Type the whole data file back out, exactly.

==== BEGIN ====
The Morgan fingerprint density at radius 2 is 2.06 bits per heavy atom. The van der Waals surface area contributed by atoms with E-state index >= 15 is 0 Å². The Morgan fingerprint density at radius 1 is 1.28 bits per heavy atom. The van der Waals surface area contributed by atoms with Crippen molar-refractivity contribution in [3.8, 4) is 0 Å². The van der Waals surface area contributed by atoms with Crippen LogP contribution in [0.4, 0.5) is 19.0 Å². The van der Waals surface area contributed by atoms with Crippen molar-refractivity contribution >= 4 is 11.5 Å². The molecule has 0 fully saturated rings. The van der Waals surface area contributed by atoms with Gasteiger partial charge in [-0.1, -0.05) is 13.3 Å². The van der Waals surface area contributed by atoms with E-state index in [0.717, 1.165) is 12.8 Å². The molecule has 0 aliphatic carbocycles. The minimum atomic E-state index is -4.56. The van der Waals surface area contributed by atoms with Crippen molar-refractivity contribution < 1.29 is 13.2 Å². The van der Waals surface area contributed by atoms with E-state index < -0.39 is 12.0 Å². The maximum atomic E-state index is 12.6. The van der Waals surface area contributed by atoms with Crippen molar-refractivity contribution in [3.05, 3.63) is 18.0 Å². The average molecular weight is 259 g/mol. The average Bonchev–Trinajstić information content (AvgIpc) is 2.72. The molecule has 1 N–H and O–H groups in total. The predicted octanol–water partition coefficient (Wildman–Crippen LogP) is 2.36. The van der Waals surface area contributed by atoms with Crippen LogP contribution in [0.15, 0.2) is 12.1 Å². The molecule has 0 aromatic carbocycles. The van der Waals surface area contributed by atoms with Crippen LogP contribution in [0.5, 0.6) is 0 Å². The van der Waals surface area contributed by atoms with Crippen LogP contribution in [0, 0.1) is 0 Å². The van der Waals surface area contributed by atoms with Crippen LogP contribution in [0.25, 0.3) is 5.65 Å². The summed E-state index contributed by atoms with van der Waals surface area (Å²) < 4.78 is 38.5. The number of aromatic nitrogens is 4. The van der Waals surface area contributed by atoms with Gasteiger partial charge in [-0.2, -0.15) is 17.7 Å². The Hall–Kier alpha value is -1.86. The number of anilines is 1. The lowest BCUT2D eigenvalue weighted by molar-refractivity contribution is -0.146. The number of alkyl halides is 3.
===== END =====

The Morgan fingerprint density at radius 2 is 2.06 bits per heavy atom. The van der Waals surface area contributed by atoms with E-state index >= 15 is 0 Å². The Morgan fingerprint density at radius 1 is 1.28 bits per heavy atom. The van der Waals surface area contributed by atoms with Crippen molar-refractivity contribution in [3.8, 4) is 0 Å². The van der Waals surface area contributed by atoms with Crippen LogP contribution in [0.4, 0.5) is 19.0 Å². The van der Waals surface area contributed by atoms with Crippen molar-refractivity contribution >= 4 is 11.5 Å². The molecule has 0 fully saturated rings. The van der Waals surface area contributed by atoms with Gasteiger partial charge in [-0.1, -0.05) is 13.3 Å². The van der Waals surface area contributed by atoms with E-state index in [0.717, 1.165) is 12.8 Å². The molecule has 0 aliphatic carbocycles. The minimum atomic E-state index is -4.56. The van der Waals surface area contributed by atoms with Crippen molar-refractivity contribution < 1.29 is 13.2 Å². The van der Waals surface area contributed by atoms with E-state index < -0.39 is 12.0 Å². The maximum atomic E-state index is 12.6. The van der Waals surface area contributed by atoms with Crippen molar-refractivity contribution in [3.05, 3.63) is 18.0 Å². The average molecular weight is 259 g/mol. The average Bonchev–Trinajstić information content (AvgIpc) is 2.72. The molecule has 1 N–H and O–H groups in total. The predicted octanol–water partition coefficient (Wildman–Crippen LogP) is 2.36. The van der Waals surface area contributed by atoms with Crippen LogP contribution in [0.15, 0.2) is 12.1 Å². The molecule has 0 aromatic carbocycles. The van der Waals surface area contributed by atoms with Crippen LogP contribution in [0.5, 0.6) is 0 Å². The van der Waals surface area contributed by atoms with Crippen LogP contribution in [0, 0.1) is 0 Å². The van der Waals surface area contributed by atoms with Crippen LogP contribution in [0.25, 0.3) is 5.65 Å². The summed E-state index contributed by atoms with van der Waals surface area (Å²) < 4.78 is 38.5. The number of aromatic nitrogens is 4. The van der Waals surface area contributed by atoms with Gasteiger partial charge in [-0.2, -0.15) is 17.7 Å². The Hall–Kier alpha value is -1.86. The number of anilines is 1. The lowest BCUT2D eigenvalue weighted by molar-refractivity contribution is -0.146. The number of alkyl halides is 3.